When Minnesota Lake Festag Chairman Richard Staloch phoned state officials last week to inquire about food stand inspections at the town’s annual celebration, the response was terse.
“They just kind of said, ‘You’re on your own.’”
As the state government shutdown drags on, food concessions at smaller county fairs and festivals statewide are going uninspected by the state Department of Health due to a dearth of available staff.
If the shutdown remains in place through the fair and summer festival season, officials of some events may have to get creative.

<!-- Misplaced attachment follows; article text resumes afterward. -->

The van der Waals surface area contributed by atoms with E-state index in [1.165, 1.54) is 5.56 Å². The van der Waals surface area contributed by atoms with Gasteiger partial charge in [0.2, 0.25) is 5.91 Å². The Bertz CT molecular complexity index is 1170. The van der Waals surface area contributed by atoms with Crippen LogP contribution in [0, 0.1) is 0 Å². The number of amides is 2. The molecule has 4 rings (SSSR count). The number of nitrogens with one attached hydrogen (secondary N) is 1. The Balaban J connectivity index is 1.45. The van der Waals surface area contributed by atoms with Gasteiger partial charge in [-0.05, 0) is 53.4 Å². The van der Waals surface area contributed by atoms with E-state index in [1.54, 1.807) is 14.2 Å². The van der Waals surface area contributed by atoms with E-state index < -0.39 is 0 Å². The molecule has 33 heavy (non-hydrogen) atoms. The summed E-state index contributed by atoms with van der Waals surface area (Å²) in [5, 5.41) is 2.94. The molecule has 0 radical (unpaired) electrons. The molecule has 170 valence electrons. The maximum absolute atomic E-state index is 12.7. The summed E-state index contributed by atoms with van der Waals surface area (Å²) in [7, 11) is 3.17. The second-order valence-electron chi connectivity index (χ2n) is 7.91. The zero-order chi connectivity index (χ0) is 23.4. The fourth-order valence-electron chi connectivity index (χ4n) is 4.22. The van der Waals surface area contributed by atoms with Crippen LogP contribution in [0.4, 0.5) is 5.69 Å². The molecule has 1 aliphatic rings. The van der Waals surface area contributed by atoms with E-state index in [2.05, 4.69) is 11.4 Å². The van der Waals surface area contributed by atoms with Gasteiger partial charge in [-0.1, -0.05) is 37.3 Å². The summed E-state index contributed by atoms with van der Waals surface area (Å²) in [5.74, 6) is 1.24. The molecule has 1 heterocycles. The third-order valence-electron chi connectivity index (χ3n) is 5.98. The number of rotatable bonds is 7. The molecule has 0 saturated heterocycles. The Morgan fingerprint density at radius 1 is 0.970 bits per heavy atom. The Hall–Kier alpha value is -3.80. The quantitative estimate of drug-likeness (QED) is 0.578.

“We’ll do the inspections ourselves and go by state guidelines,” Blue Earth County Fair Board President Jerry Kramer said. “We’re not professionals, but we’d do our best. (Determining) cleanliness is common sense.”
With less than 20 percent of its food inspectors on duty, the Health Department will focus its inspection work on events drawing the largest numbers of people.
Department spokesman John Stieger said inspectors will only go to fairs and festivals expected to draw 10,000 attendees or more.
That would appear to leave the Blue Earth County Fair (annual attendance 10,000 to 12,000) just off the bubble while New Ulm’s annual Bavarian Blast this weekend (attendance 6,000) would be skipped.
This story will be updated in the Wednesday print edition of The Free Press and on the replica electronic edition.